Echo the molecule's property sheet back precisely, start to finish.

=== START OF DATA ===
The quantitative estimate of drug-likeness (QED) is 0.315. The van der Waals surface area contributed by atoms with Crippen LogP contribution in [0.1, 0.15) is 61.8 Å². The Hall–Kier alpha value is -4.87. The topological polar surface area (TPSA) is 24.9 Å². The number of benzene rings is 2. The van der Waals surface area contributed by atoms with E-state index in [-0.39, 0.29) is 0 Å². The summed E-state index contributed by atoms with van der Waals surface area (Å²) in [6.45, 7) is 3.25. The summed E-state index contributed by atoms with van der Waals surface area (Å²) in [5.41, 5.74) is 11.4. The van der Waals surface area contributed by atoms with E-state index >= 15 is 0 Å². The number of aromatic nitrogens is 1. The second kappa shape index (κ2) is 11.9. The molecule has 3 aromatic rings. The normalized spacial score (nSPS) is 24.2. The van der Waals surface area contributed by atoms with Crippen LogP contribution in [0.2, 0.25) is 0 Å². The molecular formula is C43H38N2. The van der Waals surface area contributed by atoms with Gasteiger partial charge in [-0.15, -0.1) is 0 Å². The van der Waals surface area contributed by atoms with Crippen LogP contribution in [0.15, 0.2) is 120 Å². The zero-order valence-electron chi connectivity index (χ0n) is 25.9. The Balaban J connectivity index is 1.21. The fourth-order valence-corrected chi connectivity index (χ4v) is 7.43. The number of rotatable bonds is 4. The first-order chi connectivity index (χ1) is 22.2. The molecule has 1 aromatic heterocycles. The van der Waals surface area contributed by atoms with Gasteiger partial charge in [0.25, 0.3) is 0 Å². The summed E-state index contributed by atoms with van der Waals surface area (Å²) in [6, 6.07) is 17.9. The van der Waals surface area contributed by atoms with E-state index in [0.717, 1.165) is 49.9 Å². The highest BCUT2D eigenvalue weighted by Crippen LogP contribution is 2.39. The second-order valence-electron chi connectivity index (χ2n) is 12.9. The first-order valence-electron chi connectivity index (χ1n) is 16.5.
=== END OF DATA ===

The quantitative estimate of drug-likeness (QED) is 0.315. The van der Waals surface area contributed by atoms with Crippen LogP contribution in [0.1, 0.15) is 61.8 Å². The Hall–Kier alpha value is -4.87. The topological polar surface area (TPSA) is 24.9 Å². The number of benzene rings is 2. The van der Waals surface area contributed by atoms with E-state index in [-0.39, 0.29) is 0 Å². The summed E-state index contributed by atoms with van der Waals surface area (Å²) in [6.45, 7) is 3.25. The summed E-state index contributed by atoms with van der Waals surface area (Å²) in [5.41, 5.74) is 11.4. The van der Waals surface area contributed by atoms with E-state index >= 15 is 0 Å². The number of aromatic nitrogens is 1. The second kappa shape index (κ2) is 11.9. The molecule has 3 aromatic rings. The normalized spacial score (nSPS) is 24.2. The van der Waals surface area contributed by atoms with Crippen LogP contribution in [0.2, 0.25) is 0 Å². The molecular formula is C43H38N2. The van der Waals surface area contributed by atoms with Gasteiger partial charge in [-0.15, -0.1) is 0 Å². The van der Waals surface area contributed by atoms with Crippen LogP contribution in [0.15, 0.2) is 120 Å². The zero-order valence-electron chi connectivity index (χ0n) is 25.9. The Balaban J connectivity index is 1.21. The fourth-order valence-corrected chi connectivity index (χ4v) is 7.43. The number of rotatable bonds is 4. The first-order chi connectivity index (χ1) is 22.2. The molecule has 1 aromatic heterocycles. The van der Waals surface area contributed by atoms with Gasteiger partial charge in [0.25, 0.3) is 0 Å². The summed E-state index contributed by atoms with van der Waals surface area (Å²) in [6, 6.07) is 17.9. The van der Waals surface area contributed by atoms with E-state index in [0.717, 1.165) is 49.9 Å². The highest BCUT2D eigenvalue weighted by Crippen LogP contribution is 2.39. The second-order valence-electron chi connectivity index (χ2n) is 12.9. The first-order valence-electron chi connectivity index (χ1n) is 16.5.